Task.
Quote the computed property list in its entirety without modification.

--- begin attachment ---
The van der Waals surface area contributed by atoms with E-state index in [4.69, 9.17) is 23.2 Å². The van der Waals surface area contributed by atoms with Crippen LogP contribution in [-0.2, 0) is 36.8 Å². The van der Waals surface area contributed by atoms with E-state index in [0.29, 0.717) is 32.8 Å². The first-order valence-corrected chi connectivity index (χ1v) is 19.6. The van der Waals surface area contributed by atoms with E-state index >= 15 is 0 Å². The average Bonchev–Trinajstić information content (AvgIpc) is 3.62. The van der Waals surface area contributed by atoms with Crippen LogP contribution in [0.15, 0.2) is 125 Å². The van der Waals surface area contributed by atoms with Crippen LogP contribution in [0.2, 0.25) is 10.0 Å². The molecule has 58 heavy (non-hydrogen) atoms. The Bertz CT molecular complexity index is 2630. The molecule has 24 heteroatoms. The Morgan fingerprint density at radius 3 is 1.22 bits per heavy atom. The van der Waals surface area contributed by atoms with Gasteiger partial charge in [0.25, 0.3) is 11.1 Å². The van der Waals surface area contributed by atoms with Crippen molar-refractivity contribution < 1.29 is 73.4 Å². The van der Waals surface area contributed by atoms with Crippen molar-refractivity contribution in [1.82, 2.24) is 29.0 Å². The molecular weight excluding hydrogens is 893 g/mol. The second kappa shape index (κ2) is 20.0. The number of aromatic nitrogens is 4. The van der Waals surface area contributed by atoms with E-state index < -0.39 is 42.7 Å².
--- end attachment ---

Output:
The van der Waals surface area contributed by atoms with E-state index in [4.69, 9.17) is 23.2 Å². The van der Waals surface area contributed by atoms with Crippen LogP contribution in [-0.2, 0) is 36.8 Å². The van der Waals surface area contributed by atoms with E-state index in [0.29, 0.717) is 32.8 Å². The first-order valence-corrected chi connectivity index (χ1v) is 19.6. The van der Waals surface area contributed by atoms with E-state index >= 15 is 0 Å². The average Bonchev–Trinajstić information content (AvgIpc) is 3.62. The van der Waals surface area contributed by atoms with Crippen LogP contribution in [0.15, 0.2) is 125 Å². The van der Waals surface area contributed by atoms with Crippen LogP contribution in [0.2, 0.25) is 10.0 Å². The molecule has 58 heavy (non-hydrogen) atoms. The Bertz CT molecular complexity index is 2630. The molecule has 24 heteroatoms. The Morgan fingerprint density at radius 3 is 1.22 bits per heavy atom. The van der Waals surface area contributed by atoms with Gasteiger partial charge in [0.25, 0.3) is 11.1 Å². The van der Waals surface area contributed by atoms with Crippen molar-refractivity contribution < 1.29 is 73.4 Å². The van der Waals surface area contributed by atoms with Crippen molar-refractivity contribution in [1.82, 2.24) is 29.0 Å². The molecular weight excluding hydrogens is 893 g/mol. The second kappa shape index (κ2) is 20.0. The number of aromatic nitrogens is 4. The van der Waals surface area contributed by atoms with E-state index < -0.39 is 42.7 Å².